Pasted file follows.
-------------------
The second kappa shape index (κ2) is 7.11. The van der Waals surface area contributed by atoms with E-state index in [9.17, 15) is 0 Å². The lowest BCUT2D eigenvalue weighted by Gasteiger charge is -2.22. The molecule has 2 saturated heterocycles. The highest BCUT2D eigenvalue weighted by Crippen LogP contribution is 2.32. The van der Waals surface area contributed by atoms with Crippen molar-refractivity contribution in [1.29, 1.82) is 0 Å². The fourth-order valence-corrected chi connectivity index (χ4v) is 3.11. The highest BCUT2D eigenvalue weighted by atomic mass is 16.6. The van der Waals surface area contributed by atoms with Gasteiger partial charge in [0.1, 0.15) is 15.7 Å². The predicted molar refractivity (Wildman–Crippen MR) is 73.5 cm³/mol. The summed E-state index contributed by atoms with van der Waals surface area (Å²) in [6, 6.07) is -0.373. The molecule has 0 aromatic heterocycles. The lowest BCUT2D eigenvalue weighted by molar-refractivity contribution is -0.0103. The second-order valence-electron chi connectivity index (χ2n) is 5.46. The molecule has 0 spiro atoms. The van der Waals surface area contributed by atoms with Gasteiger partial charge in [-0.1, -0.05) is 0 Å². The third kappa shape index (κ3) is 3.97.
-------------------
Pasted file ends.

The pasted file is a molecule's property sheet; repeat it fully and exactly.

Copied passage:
The second kappa shape index (κ2) is 7.11. The van der Waals surface area contributed by atoms with E-state index in [9.17, 15) is 0 Å². The lowest BCUT2D eigenvalue weighted by Gasteiger charge is -2.22. The molecule has 2 saturated heterocycles. The highest BCUT2D eigenvalue weighted by Crippen LogP contribution is 2.32. The van der Waals surface area contributed by atoms with Crippen molar-refractivity contribution in [1.29, 1.82) is 0 Å². The fourth-order valence-corrected chi connectivity index (χ4v) is 3.11. The highest BCUT2D eigenvalue weighted by atomic mass is 16.6. The van der Waals surface area contributed by atoms with Gasteiger partial charge in [0.1, 0.15) is 15.7 Å². The predicted molar refractivity (Wildman–Crippen MR) is 73.5 cm³/mol. The summed E-state index contributed by atoms with van der Waals surface area (Å²) in [6, 6.07) is -0.373. The molecule has 0 aromatic heterocycles. The lowest BCUT2D eigenvalue weighted by molar-refractivity contribution is -0.0103. The second-order valence-electron chi connectivity index (χ2n) is 5.46. The molecule has 0 spiro atoms. The van der Waals surface area contributed by atoms with Gasteiger partial charge in [-0.1, -0.05) is 0 Å². The third kappa shape index (κ3) is 3.97.